Growing A More Sustainable Back Garden

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The last few years have seen huge growth in the UK’s interest in sustainability and environmental issues. The amount of household waste that is recycled, for example, has increased by an average 36% in the past 15 years and throughout the country we are seeing interest grow in organic foods and a resurgence in the “grow your own” culture. However, contrary to the assumption that our gardens are havens of sustainability, there is an awful lot more Brits could be doing in our own back yards to be more responsible about the environment.

Being more mindful of your energy use:

Outdoor heaters, lighting, lawn mowers and water features all use significant amounts of energy. Adapting your garden behaviour to reduce the number of electric or gas powered appliances or tools you use, or simply reducing the number of times you use these items will significantly reduce your overall energy output.

Using a manual lawn mower rather than a petrol or electric powered mower, not only reduces emissions, but gives you a bit of a work out at the same time! Outdoor gas patio heaters became such a hot topic that in 2008, the European Parliament considered passing a ban on them! Although gas heaters aren’t the environmental disaster that has become anecdotal in the past few years, it is true that if you are determined to install outdoor heating, electric heaters produce a fraction of the emissions of their louder and smellier gas cousins. If you insist on using them, then consider powering your heaters with a sustainable energy source, such as solar panels. Solar panels can be expensive to install, but over the course of their lifetime they should actually pay off the initial investment through the money they save in energy bills.

We at Floral & Hardy, however, prefer to enjoy our gardens in the evening with a warming glass of wine and a jumper on!

Use water wisely:

Water your plants at dusk. Not only do you ensure that less of the water evaporates from the soil in warm sunlight this way, it’s also healthier for your plants, as they don’t take water into their leaves in the hottest part of the day, risking scorching. Adding mulch around the base of your plants absorbs the water and keeps it close to the base of the plant, ensuring no water runs off and is wasted.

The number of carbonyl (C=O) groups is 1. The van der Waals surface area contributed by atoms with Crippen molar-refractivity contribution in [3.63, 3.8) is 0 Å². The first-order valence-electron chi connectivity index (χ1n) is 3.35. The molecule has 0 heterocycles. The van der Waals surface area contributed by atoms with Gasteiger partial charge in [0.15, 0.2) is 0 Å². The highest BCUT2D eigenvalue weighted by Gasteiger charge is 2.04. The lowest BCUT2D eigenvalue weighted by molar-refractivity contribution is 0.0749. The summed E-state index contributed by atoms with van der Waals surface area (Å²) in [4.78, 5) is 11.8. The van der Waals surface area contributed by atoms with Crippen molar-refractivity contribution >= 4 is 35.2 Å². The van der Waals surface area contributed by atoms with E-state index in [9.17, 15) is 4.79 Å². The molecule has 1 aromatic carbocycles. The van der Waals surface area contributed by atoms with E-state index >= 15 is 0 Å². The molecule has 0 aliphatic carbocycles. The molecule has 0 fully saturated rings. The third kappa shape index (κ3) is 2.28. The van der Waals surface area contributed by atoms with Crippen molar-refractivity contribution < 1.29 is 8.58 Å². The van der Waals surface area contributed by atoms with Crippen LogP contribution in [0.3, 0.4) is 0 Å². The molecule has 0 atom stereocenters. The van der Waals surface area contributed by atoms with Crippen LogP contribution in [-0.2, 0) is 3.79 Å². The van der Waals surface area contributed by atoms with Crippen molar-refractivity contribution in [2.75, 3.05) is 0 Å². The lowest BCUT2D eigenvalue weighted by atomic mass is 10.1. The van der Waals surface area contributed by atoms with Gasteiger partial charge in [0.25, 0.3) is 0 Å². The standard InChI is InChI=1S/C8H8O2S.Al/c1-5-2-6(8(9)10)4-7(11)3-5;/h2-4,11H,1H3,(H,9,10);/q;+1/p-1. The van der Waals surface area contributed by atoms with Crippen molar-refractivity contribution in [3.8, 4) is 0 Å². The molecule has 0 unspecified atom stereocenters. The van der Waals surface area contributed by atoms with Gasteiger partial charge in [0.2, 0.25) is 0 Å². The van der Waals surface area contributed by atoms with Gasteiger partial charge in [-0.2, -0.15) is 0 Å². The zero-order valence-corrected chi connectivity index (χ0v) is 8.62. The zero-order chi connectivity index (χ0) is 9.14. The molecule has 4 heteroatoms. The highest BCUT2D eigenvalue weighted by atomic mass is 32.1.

Although the weather across the UK this spring has been relatively fine, it’s still the best time of the year to invest in a water butt to stock up on rainwater during any April (or May!) showers. It seems wasteful to use water from the tap, when you can store free rainwater from your gutters in a water butt. Installing one now will ensure you have a ready supply as watering becomes more frequent.

Using chemicals responsibly:

The majority of gardeners are guilty of using convenient and effective pesticides to manage their garden bugs and weeds, but some chemicals can have a negative impact on your environment and can also harm the good bugs like butterflies, bees and spiders, which all contribute positively to your garden’s ecosystem.

To control insects in your garden and protect your plants from aphids and other pesky insects you can actually make a natural pesticide using mixing chopped or crushed garlic and mineral oil. Spray it over your plants as you would normal insecticide.

Companion planting is also an increasingly popular way of deterring insects, for example marigolds and garlic have a reputation for repelling aphids. Applying strong vinegar to any unwanted weeds in your beds will burn through leaves and roots, killing them just as effectively as chemicals.

Plant diseases often spread in a garden because of a lack of vigilance and because they’re allowed to! Often working hard to contain disease is just as effective as treating your whole garden with pesticides. Remove diseased materials like leaves and branches as soon as you spot them. Don’t compost them, this is a common mistake, throw them out or burn them instead. After disposing of infected plants, wash all of the tools, clothes and footwear you were wearing to do the job in. It seems excessive, but simple and thorough garden hygiene is often overlooked. Intercropping, by planting different species next to each other can also be effective at combating diseases and prevents diseases jumping onto healthy plants.

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